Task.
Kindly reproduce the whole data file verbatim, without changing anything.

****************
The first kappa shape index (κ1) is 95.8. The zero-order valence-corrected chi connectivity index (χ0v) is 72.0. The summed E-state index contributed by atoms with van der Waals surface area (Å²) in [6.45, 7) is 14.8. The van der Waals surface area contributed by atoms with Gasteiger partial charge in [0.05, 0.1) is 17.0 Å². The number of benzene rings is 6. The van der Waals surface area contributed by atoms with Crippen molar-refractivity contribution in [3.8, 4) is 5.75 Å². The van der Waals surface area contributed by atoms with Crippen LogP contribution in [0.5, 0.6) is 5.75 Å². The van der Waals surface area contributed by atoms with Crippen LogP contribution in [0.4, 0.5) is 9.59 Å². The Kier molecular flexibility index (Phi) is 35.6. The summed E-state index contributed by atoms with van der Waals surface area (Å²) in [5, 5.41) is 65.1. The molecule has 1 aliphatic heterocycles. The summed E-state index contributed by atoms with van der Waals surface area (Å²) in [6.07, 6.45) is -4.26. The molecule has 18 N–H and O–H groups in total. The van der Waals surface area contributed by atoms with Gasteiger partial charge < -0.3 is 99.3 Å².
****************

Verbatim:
The first kappa shape index (κ1) is 95.8. The zero-order valence-corrected chi connectivity index (χ0v) is 72.0. The summed E-state index contributed by atoms with van der Waals surface area (Å²) in [6.45, 7) is 14.8. The van der Waals surface area contributed by atoms with Gasteiger partial charge in [0.05, 0.1) is 17.0 Å². The number of benzene rings is 6. The van der Waals surface area contributed by atoms with Crippen molar-refractivity contribution in [3.8, 4) is 5.75 Å². The van der Waals surface area contributed by atoms with Crippen LogP contribution in [0.5, 0.6) is 5.75 Å². The van der Waals surface area contributed by atoms with Crippen LogP contribution in [0.4, 0.5) is 9.59 Å². The Kier molecular flexibility index (Phi) is 35.6. The summed E-state index contributed by atoms with van der Waals surface area (Å²) in [5, 5.41) is 65.1. The molecule has 1 aliphatic heterocycles. The summed E-state index contributed by atoms with van der Waals surface area (Å²) in [6.07, 6.45) is -4.26. The molecule has 18 N–H and O–H groups in total. The van der Waals surface area contributed by atoms with Gasteiger partial charge < -0.3 is 99.3 Å².